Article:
If you are looking to do a bit more than the default Rails.cache capabilities with Redis, you will find it supports a lot of powerful feature, and can along with pipelining be extremely performant. If you are looking to push for as performant as you can, setup hiredis-rb as your connection for redis-rb. It uses C extensions to be as performant as possible. This post goes into some details where direct caching wiht Redis can provide more powerful capabilities than using Rails.cache

Redis CLI

A few useful tips around using Redis and understanding how your application is using Redis.

  • brew install redis: install redis via homebrew
  • brew uninstall redis: uninstall redis via homebrew
  • brew info redis: Get info on currently installed redis
  • redis-cli ping: Check if redis service is running
  • redis-cli monitor
  • redis-cli slowlog get 100

Exciting Things Are Happening with Ruby Redis

A good deal of things will be changing in Redis-rb 5.0, we mentioned Redis.current and the redis.pipelined changes. These changes and others help support a move to a simpler and faster redis-client under the hood.

A move to simplify the redis-rb codebase and drop a mutex looks like it will roll out redis-client, which can significantly speed up some use cases. It looks like sidekiq for example with move to this in the near future.

Update: Looks like that perf win was a bit to good to be true.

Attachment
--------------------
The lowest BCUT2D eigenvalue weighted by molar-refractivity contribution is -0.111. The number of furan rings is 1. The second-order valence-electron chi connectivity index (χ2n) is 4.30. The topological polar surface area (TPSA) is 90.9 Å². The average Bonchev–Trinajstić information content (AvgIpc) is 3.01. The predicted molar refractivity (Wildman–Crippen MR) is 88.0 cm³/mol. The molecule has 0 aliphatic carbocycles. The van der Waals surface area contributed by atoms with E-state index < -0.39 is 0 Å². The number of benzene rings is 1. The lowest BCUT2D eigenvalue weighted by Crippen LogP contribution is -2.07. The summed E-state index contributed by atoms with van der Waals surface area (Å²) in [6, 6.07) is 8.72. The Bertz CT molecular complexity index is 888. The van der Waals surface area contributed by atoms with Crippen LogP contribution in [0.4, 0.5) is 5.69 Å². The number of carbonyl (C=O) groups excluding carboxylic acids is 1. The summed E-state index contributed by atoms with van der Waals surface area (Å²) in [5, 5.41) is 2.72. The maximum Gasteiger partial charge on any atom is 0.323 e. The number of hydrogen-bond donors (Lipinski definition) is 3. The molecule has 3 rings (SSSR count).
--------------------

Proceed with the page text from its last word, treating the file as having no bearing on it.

Dan Mayer
18 January 2022

Micro-Service Request Depth Availability

Micro-Service Request Depth Availability

In systems that use micro-services, often the growth and interaction of the services grow organically over time. While it is enabling teams to move quickly and integrate whatever they need it leads to some known bad patterns in terms of micro-service interactions that have serious impacts on availability. This post explains two of micro-service integration anti-patterns calling them “The Mesh” (I prefer Distributed Monolith) and “Services in Depth”. In both, the issue is a single request into your system can fan out to many individual services both in breadth and depth. Most micro-service systems I have seen have a mix of both fan-outs in-breadth and deep lines of service depths in some cases.

Understand the Implecations of Deep Service Call Depth

Let’s consider service depth, as the simpler version of the problem to reason about. When a team is investing going micro-services some breath and depth calls are to be expected but understanding what it means and how to consider the impacts in the designing of the system. Below we will consider that each application has an aggregate request availability of 99.9%.

What does the request success rate look like for a request with 6 micro-service call depth?

> (0.999) * 100
=> 99.9
> (0.999 * 0.999) * 100
=> 99.8001
> (0.999 * 0.999 * 0.999) * 100
=> 99.7002999
> (0.999 * 0.999 * 0.999 * 0.999) * 100
=> 99.6005996001
> (0.999 * 0.999 * 0.999 * 0.999 * 0.999) * 100
=> 99.5009990004999
> (0.999 * 0.999 * 0.999 * 0.999 * 0.999 * 0.999) * 100
=> 99.4014980014994

Assuming each service has an aggregate availability of 99.9%, A service call depth of 6 has a request availability of %99.4

This is likely a lot lower than teams expected. Also, often depending on your infrastructure it is a lot easier to stack up to six network calls than you may think. Also, while I am not covering the impact to latency in this post, understand it will have a large and negative impact on latency for a deep request call stack.

Visualizing The Request Failure Rate